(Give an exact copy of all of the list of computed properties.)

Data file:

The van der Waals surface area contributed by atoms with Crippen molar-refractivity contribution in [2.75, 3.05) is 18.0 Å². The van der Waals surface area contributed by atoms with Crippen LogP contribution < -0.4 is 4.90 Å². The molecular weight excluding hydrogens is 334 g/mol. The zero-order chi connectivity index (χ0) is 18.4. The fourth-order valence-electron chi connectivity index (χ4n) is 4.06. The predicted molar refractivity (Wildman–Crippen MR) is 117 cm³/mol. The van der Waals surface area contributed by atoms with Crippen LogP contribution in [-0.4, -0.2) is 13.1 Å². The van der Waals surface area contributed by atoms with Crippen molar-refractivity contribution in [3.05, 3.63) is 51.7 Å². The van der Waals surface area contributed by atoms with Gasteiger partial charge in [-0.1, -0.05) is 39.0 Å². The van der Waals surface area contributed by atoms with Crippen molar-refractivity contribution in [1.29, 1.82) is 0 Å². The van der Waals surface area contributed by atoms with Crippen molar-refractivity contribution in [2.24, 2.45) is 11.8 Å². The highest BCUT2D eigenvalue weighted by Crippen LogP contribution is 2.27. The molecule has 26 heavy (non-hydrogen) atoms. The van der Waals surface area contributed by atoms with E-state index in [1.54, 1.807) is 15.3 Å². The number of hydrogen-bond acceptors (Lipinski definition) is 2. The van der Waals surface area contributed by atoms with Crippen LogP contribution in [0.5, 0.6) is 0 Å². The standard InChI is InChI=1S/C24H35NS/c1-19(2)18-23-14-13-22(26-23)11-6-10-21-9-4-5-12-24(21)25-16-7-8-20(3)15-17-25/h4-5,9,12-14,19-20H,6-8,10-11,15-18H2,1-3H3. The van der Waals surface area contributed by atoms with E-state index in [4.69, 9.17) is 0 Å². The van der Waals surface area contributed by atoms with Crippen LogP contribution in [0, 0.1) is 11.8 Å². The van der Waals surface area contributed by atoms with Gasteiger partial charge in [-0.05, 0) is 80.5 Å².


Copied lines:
The van der Waals surface area contributed by atoms with Crippen molar-refractivity contribution in [2.75, 3.05) is 18.0 Å². The van der Waals surface area contributed by atoms with Crippen LogP contribution < -0.4 is 4.90 Å². The molecular weight excluding hydrogens is 334 g/mol. The zero-order chi connectivity index (χ0) is 18.4. The fourth-order valence-electron chi connectivity index (χ4n) is 4.06. The predicted molar refractivity (Wildman–Crippen MR) is 117 cm³/mol. The van der Waals surface area contributed by atoms with Crippen LogP contribution in [-0.4, -0.2) is 13.1 Å². The van der Waals surface area contributed by atoms with Crippen molar-refractivity contribution in [3.05, 3.63) is 51.7 Å². The van der Waals surface area contributed by atoms with Gasteiger partial charge in [-0.1, -0.05) is 39.0 Å². The van der Waals surface area contributed by atoms with Crippen molar-refractivity contribution in [1.29, 1.82) is 0 Å². The van der Waals surface area contributed by atoms with Crippen molar-refractivity contribution in [2.24, 2.45) is 11.8 Å². The highest BCUT2D eigenvalue weighted by Crippen LogP contribution is 2.27. The molecule has 26 heavy (non-hydrogen) atoms. The van der Waals surface area contributed by atoms with E-state index in [1.54, 1.807) is 15.3 Å². The number of hydrogen-bond acceptors (Lipinski definition) is 2. The van der Waals surface area contributed by atoms with Crippen LogP contribution in [0.5, 0.6) is 0 Å². The standard InChI is InChI=1S/C24H35NS/c1-19(2)18-23-14-13-22(26-23)11-6-10-21-9-4-5-12-24(21)25-16-7-8-20(3)15-17-25/h4-5,9,12-14,19-20H,6-8,10-11,15-18H2,1-3H3. The van der Waals surface area contributed by atoms with E-state index in [4.69, 9.17) is 0 Å². The van der Waals surface area contributed by atoms with Crippen LogP contribution in [0, 0.1) is 11.8 Å². The van der Waals surface area contributed by atoms with Gasteiger partial charge in [-0.05, 0) is 80.5 Å².